Table of Contents Author Guidelines Submit a Manuscript
Advances in Meteorology
Volume 2014 (2014), Article ID 831414, 11 pages
Research Article

Climate Variability in the Sudano-Guinean Transition Area and Its Impact on Vegetation: The Case of the Lamto Region in Côte D’Ivoire

1Laboratory of Atmosphere Physics and Fluid Mechanics, University F.H.B. of Cocody-Abidjan, 22 BP 582 Abidjan 22, Cote D’Ivoire
2Geophysical Station of Lamto, 01 BP 398 Abidjan 01, Cote D’Ivoire
3LTHE-IRD, University of Grenoble, BP 53, 38041 Grenoble Cedex 9, France

Received 19 August 2013; Accepted 14 December 2013; Published 13 February 2014

Academic Editor: Luis Gimeno

Copyright © 2014 A. Diawara et al. This is an open access article distributed under the Creative Commons Attribution License, which permits unrestricted use, distribution, and reproduction in any medium, provided the original work is properly cited.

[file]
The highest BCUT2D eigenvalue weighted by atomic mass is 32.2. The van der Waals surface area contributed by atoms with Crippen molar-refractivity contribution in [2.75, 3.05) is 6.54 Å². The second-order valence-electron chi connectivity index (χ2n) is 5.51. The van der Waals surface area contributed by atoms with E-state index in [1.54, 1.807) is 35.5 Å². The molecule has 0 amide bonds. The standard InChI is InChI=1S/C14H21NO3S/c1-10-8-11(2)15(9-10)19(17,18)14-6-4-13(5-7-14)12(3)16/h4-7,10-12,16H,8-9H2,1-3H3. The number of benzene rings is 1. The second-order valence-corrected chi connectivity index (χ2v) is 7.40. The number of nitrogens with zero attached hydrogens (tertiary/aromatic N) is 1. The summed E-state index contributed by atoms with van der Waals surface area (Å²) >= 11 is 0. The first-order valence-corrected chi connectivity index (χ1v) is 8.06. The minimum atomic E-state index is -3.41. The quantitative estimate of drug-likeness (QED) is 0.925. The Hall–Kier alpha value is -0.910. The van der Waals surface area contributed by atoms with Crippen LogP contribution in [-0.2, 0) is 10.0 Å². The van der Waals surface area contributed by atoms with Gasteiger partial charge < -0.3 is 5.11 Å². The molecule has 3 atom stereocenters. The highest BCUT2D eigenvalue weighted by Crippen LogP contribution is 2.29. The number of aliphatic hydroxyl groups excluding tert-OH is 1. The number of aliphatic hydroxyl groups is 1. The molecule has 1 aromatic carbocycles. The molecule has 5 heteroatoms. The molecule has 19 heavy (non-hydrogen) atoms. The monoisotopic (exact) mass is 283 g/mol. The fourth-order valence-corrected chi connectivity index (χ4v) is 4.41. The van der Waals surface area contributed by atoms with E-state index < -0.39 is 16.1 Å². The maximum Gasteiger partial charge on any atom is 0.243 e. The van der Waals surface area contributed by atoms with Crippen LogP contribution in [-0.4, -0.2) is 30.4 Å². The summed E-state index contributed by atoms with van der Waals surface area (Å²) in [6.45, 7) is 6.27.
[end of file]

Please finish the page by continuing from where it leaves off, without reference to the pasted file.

Based on unique 50-year datasets from 1962 to 2011, this study diagnoses the variability of climate at Lamto (6.13°N, 5.02°W) in Côte d’Ivoire. A combined pluviothermal index is used to identify climate regions of West Africa. The interdecadal change of the climate is analyzed along with a discussion on the West African Monsoon (WAM) circulation. The impact of vegetation is also analyzed. It is shown that Lamto has mainly a subhumid climate but, in some particular years, this area has a humid climate. Two decades (1962–1971 and 2002–2011) exhibit rainfall excess and the last three ones (1972–1981, 1982–1991, and 1992–2001) show a rainfall deficit that affected West Africa in the early 1970s. The meridional wind field from 1000 hPa to 700 hPa is used to study the WAM variability. The level of the WAM is the lowest (~860–890 hPa) during the active period of the northern wind coming from the Sahara desert (November–February). During 1962–1971 and 2007–2009, the depth of the monsoon at Lamto reaches 300 hPa with an increase in the rainfall. A relationship between potential evapotranspiration and the climate highlights rainfall deficit in 1969 and rainfall excess in 2001–2011.